actorartathleteauthorbizcrimecrosspostcustomerservicedirectoredufoodgaminghealthjournalistmedicalmilmodpostmunimusicnewsworthynonprofitotherphilpolretailscispecialisedspecializedtechtourismtravelunique

BusinessI’m Richard Bronson, founder/CEO of 70MillionJobs, former “Wolf of Wall Street” partner. Spent 22 months in a federal prison, now run Y-Combinator startup that finds jobs for 70 million ex-offenders. AMA.

Jan 17th 2018 by RichardBBronson • 22 Questions • 78 Points

I began my career on Wall Street, and became a partner at the infamous Stratton Oakmont, of “Wolf of Wall Street” fame. After launching my own firm that grew to 500 employees, generating $100 million in annual revenue, I was arrested for securities fraud, and spent 22 months in a federal prison. Upon release, I had nothing - no job, no money, and no prospects. I finally found a home at Defy Ventures, the prominent reentry non-profit, where I served as director, leading to my founding 70MillionJobs, the first for-profit recruitment platform for individuals with criminal records. In a short time, the 70MillionJobs has amassed a huge community of ex-offenders--a population emerging as a vital economic and political force--and have begun working with large, national employers.

I have experienced the dizzying heights of success, the inevitable plummet to abject failure, and ultimate redemption in discovering the intersection of good works and good business. AMA.

For job-seekers with a record, for large employers, and anyone else who wants to connect, please visit: www.70MillionJobs.com

PROOF: https://imgur.com/m7QHN8N Further proof: https://www.forbes.com/sites/zackfriedman/2017/04/12/this-ceo-wants-to-hire-70-million-people/#69e341bc7be7

EDIT: Alright Reddit, I'm signing off now. Thanks for a great evening. Come visit us at 70MillionJobs.com and contact us with your thoughts. -Richard

Q:

Alright, this is going to be a rather harsh sounding question here. But please understand that I'm not bashing you.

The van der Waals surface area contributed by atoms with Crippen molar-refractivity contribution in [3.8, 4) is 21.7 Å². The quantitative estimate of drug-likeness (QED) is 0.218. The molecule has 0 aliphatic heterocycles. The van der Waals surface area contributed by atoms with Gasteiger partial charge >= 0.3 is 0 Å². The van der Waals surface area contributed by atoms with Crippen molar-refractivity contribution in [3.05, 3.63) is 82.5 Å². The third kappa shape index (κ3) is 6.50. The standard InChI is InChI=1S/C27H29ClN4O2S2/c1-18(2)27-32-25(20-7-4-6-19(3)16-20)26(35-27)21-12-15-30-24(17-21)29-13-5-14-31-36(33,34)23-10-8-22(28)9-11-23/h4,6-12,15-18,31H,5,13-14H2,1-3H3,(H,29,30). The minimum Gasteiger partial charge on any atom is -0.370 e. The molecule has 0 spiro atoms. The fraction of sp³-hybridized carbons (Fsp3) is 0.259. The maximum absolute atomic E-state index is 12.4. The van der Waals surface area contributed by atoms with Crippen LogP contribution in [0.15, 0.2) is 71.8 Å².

So, how do you view your return to working in light of the massive disparity between Caucasian and African Americans both in incarceration rates and success after release?

In other words, if you weren't Caucasian and with the background you had before being convicted, do you think that you would have been able to achieve the relative return to normalcy in an executive position?

As a secondary question to that, how do you think we as a society could improve that disparity?

A:

Not harsh at all. You're stating some depressing facts. There's huge racism in this country. 85% of those incarcerated are African American or Latin. This is vastly unjust and what I work towards righting. The fact that I'm a white male with a college education definitely makes things easier than what my brothers and sisters of color face, so in a way I'm fortunate. But anyone that's done time carries a stigma that resembles a life sentence.


Q:

Any advice for job interviews? Also finding a good job as a non college graduate?

A:

Research the company before you show up. Have lots of questions to ask interviewer


Q:

Knowing what happened, would you do it again?

A:

Great question. Honestly, I never had as much fun as back in those days. We were all such great friends and I never laughed so hard. But the pain I caused my friends and family was so great, and the shame that I felt and continue to feel isn't compensated by all the sex, drugs and rock and roll. I wasn't put on this earth to do bad. I'm trying to save my soul every day. Thanks for asking


Q:

That’s an honest answer that I can relate to. People will always hold the past over your head but once you’ve truly changed and found meaning in what’s really important in our short time on Earth, your soul is already saved. I wish you all the success in your new endeavor and pray you help 70 million and more.

A:

Thank you. Kind of you to say.


Q:

An ex CEO trying to disguise their exploitation of labor for profit. Nah.

A:

I understand how you feel.Under the circumstances, I know I have a lot to prove, including to my investors. All I can say is wait and see.


Q:

Do you specialize in finding these folks certain types of jobs, or do you just help whoever find whatever work they can do? How do you make money off that?

A:
  1. Companies pay us a fee for every applicant they hire, like any other recruiting firm. We focus on large, national employers in the retail, food service, health care, call center, trucking, logistics, warehousing, etc.

Q:

Gotta ask: Do you invest in cryptocurrencies? What are you thoughts on the whole scene?

A:

I don't have the dough to invest, but probably would. See answer above.


Q:

Any advice for someone also seeking the intersection of good works and good business? Sometimes it seems they're mutually exclusive.

A:

Yeah, I know what you mean, but I do believe that there's been an evolution in peoples' expectations that of what a business should stand for. Companies like Virgin and others believe that there's a righteous connection between taking care of your employees, pleasing your customers, and doing the right thing. The old "greed is good" mentality seems like ancient thinking. Employees won't accept that. Times have changed, and mostly for the better. Doing good, I've come to learn and believe, can in fact be reflected in your bottom line. Maybe that's because I'm a 63 year old man that's very concerned with his karma. But I get incredibly positive response to our business model. And I sleep better at night.